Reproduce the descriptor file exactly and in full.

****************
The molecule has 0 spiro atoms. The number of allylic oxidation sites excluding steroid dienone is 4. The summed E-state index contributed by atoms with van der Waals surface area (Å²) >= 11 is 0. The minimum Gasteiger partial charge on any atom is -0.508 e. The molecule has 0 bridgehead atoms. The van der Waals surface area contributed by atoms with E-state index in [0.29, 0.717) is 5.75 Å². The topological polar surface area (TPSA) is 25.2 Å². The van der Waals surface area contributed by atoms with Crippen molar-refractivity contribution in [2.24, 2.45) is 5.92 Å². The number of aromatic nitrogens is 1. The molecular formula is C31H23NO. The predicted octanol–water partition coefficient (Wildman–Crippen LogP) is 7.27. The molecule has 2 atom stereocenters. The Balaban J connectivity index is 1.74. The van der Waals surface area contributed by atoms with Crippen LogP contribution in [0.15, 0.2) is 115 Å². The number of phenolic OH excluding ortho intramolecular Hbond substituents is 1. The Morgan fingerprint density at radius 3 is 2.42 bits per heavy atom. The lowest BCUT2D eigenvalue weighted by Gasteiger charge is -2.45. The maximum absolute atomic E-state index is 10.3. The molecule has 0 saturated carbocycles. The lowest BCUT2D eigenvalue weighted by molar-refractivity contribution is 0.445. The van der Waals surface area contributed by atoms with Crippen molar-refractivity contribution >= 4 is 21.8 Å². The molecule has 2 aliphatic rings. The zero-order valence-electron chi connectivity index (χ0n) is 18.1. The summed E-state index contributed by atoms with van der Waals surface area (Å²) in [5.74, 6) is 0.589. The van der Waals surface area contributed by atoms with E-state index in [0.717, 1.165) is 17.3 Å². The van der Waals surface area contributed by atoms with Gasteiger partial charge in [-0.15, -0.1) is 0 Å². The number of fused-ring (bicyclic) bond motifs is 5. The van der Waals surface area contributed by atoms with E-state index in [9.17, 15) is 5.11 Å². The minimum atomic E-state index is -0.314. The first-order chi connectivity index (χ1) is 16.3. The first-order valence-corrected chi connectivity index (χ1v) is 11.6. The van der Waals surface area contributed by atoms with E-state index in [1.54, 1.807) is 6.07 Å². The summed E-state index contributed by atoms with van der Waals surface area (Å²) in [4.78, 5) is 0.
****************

The molecule has 0 spiro atoms. The number of allylic oxidation sites excluding steroid dienone is 4. The summed E-state index contributed by atoms with van der Waals surface area (Å²) >= 11 is 0. The minimum Gasteiger partial charge on any atom is -0.508 e. The molecule has 0 bridgehead atoms. The van der Waals surface area contributed by atoms with E-state index in [0.29, 0.717) is 5.75 Å². The topological polar surface area (TPSA) is 25.2 Å². The van der Waals surface area contributed by atoms with Crippen molar-refractivity contribution in [2.24, 2.45) is 5.92 Å². The number of aromatic nitrogens is 1. The molecular formula is C31H23NO. The predicted octanol–water partition coefficient (Wildman–Crippen LogP) is 7.27. The molecule has 2 atom stereocenters. The Balaban J connectivity index is 1.74. The van der Waals surface area contributed by atoms with Crippen LogP contribution in [0.15, 0.2) is 115 Å². The number of phenolic OH excluding ortho intramolecular Hbond substituents is 1. The Morgan fingerprint density at radius 3 is 2.42 bits per heavy atom. The lowest BCUT2D eigenvalue weighted by Gasteiger charge is -2.45. The maximum absolute atomic E-state index is 10.3. The molecule has 0 saturated carbocycles. The lowest BCUT2D eigenvalue weighted by molar-refractivity contribution is 0.445. The van der Waals surface area contributed by atoms with Crippen molar-refractivity contribution >= 4 is 21.8 Å². The molecule has 2 aliphatic rings. The zero-order valence-electron chi connectivity index (χ0n) is 18.1. The summed E-state index contributed by atoms with van der Waals surface area (Å²) in [5.74, 6) is 0.589. The van der Waals surface area contributed by atoms with E-state index in [0.717, 1.165) is 17.3 Å². The van der Waals surface area contributed by atoms with Gasteiger partial charge in [-0.15, -0.1) is 0 Å². The number of fused-ring (bicyclic) bond motifs is 5. The van der Waals surface area contributed by atoms with E-state index in [9.17, 15) is 5.11 Å². The minimum atomic E-state index is -0.314. The first-order chi connectivity index (χ1) is 16.3. The first-order valence-corrected chi connectivity index (χ1v) is 11.6. The van der Waals surface area contributed by atoms with E-state index in [1.54, 1.807) is 6.07 Å². The summed E-state index contributed by atoms with van der Waals surface area (Å²) in [4.78, 5) is 0.